Given the hype and the strength of the cast, I expected big things from The 51st State.
Elmo McElroy (Samuel L Jackson) is a master chemist who wears a kilt and can concoct any drug known – and unknown – to man. He’s in Liverpool to pull off a drug deal that’ll net him £20 million with the creation of “POS 51”, a drug that comes as a small blue pill and can best be described as being all things to all people, since it’s 51 times more powerful than anything you’ve ever tried before.
The deal with local druglord Leopold Durant (Ricky Tomlinson) goes sour when their business is rudely interrupted by a hitwoman, Dakota (Emily Mortimer), who takes few prisoners, but leaves along local chancer Felix DeSouza (Robert Carlyle) who is actually her ex-boyfriend and the only thing he wants out of it all is two tickets to the forthcoming Liverpool vs. Man Utd game. With the deal going sour, McElroy needs a new buyer – enter the offbeat Iki (Rhys Ifans).
Felix takes the wrong kind of ferry across the Mersey.
Other characters thrown into the mix are Meatloaf as The Lizard, totally pissed off as he was stiffed on an earlier deal by McElroy, Sean Pertwee as the corrupt Detective Virgil Kane and Michael Starke – aka Brookside‘s Sinbad – as his hopeless sidekick Arthur. There’s also a cameo for The Full Monty‘s Paul Barber.
Of the cast, the two leads come off best, but still no-one really seems to be putting in the effort to make themselves seem any different than we’ve seen him before. Jackson just tries to be Jules Winfield from Pulp Fiction, Carlyle just plays the scouse scally, Pertwee grimaces a lot like he’s done before and Starke could easily just pick up a shammy and go back to window cleaning. Rhys Ifans could phone his “wacky” performance in and there’s precious little for Ricky Tomlinson or Paul Barber to do here.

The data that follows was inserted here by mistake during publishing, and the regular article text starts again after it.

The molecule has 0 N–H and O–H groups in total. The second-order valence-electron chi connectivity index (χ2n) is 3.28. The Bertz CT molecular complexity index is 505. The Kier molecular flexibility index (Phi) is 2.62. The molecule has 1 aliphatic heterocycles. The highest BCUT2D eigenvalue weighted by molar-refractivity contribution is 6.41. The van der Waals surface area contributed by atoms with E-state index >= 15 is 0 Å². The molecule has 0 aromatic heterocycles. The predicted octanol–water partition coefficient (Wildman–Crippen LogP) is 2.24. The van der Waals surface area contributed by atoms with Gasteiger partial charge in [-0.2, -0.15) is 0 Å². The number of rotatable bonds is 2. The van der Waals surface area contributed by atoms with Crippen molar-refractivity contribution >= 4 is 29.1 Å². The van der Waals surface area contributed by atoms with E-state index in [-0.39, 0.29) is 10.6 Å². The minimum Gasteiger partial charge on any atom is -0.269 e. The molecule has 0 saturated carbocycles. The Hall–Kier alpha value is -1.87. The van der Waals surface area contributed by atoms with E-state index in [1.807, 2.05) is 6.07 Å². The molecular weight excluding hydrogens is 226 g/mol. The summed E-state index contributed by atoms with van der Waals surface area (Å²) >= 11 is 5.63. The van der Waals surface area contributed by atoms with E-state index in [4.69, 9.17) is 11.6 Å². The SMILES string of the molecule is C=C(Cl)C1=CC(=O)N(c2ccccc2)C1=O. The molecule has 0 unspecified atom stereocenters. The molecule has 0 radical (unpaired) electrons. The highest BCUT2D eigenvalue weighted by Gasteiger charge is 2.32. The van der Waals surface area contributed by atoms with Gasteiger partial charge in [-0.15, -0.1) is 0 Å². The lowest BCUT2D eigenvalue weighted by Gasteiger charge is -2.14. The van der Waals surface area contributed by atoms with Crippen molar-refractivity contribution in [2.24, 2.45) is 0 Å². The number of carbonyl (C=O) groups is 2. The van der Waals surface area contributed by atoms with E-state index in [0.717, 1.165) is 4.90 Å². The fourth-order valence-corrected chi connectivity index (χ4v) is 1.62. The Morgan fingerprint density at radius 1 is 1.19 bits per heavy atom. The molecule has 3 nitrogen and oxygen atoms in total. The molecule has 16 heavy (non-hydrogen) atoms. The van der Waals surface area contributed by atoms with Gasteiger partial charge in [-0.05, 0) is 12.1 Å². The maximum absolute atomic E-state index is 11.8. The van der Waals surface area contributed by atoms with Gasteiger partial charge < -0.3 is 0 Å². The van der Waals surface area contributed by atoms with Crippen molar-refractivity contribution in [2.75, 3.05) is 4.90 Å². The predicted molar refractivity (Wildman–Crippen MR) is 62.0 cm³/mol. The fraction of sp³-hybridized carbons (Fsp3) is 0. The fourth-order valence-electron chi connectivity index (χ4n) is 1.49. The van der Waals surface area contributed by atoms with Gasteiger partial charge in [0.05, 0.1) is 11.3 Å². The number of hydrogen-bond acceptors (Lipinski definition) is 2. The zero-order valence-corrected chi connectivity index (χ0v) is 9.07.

Add to this a script which starts well but falls flat – especially when you realise the truth behind what makes the miracle drug – and even at just over 90 minutes in length, it still feels about 20 too long.
Just what is it with that kilt?
On the plus side, there’s no quibbling about the sound and picture quality. It’s first rate. A clear, anamorphic 2.35:1 widescreen image and both Dolby Digital 5.1 and DTS 5.1 soundtracks. I chose the latter as it’s invariably better, with a number of dance tracks playing loudly, each of which are identified in the subtitles (all films should do this!), in addition to the usual gunfire and occasional explosion.
The extras begin with a 2-minute 16:9 non-anamorphic Trailer, a Making Of which lasts just 6 minutes and features the usual mix of interview soundbites with the cast and crew interspersed with film clips – all presented in the same way as the trailer and longer Interviews with Jackson, Carlyle, Emily Mortimer and the director if you want to hear more about what they have to say, although these only last a few minutes apiece too.
The Photo Gallery is a selection of on-set pictures from the film set to music, but also twisted and turned about, the latter of which isn’t the way to do it. At least it’s 16:9 anamorphic though, but it does last just under two minutes.
Four Production Featurettes (9 mins) talk about becoming a scouser, dealing with Michael Starke, Stev Pavlou, the writer and “Dug, a script supervisor on the edge”. The extras conclude with a feature-length Audio Commentary from the aforementioned writer. All of these are the kind of supplemental material you’ll check out once, but never return to.
The disc just 14 chapters, subtitles in English, while the menus are stylishly animated but silent.
Don’t cross a hitwoman…
Running time: 91 minutes
Studio: Momentum Pictures
Released: October 7th 2002
Region(s): 2, PAL
Sound: Dolby Digital 5.1, DTS 5.1
Widescreen: 2.35:1 (Super 35)
Disc Format: DVD 9
Director: Ronny Yu
Producers: Jonathan Debin, Andras Hamori, Malcolm Kohll, Seaton McLean and David Pupkewitz
Screenplay: Stel Pavlou
Elmo McElroy: Samuel L Jackson
Felix DeSouza: Robert Carlyle
Dakota: Emily Mortimer
The Lizard: Meatloaf
Detective Virgil Kane: Sean Pertwee
Arthur: Michael Starke
Iki: Rhys Ifans
Leopold Durant: Ricky Tomlinson
Frederick: Paul Barber
Reviewer of movies, videogames and music since 1994. Aortic valve operation survivor from the same year. Running DVDfever.co.uk since 2000. Nobel Peace Prize winner 2021.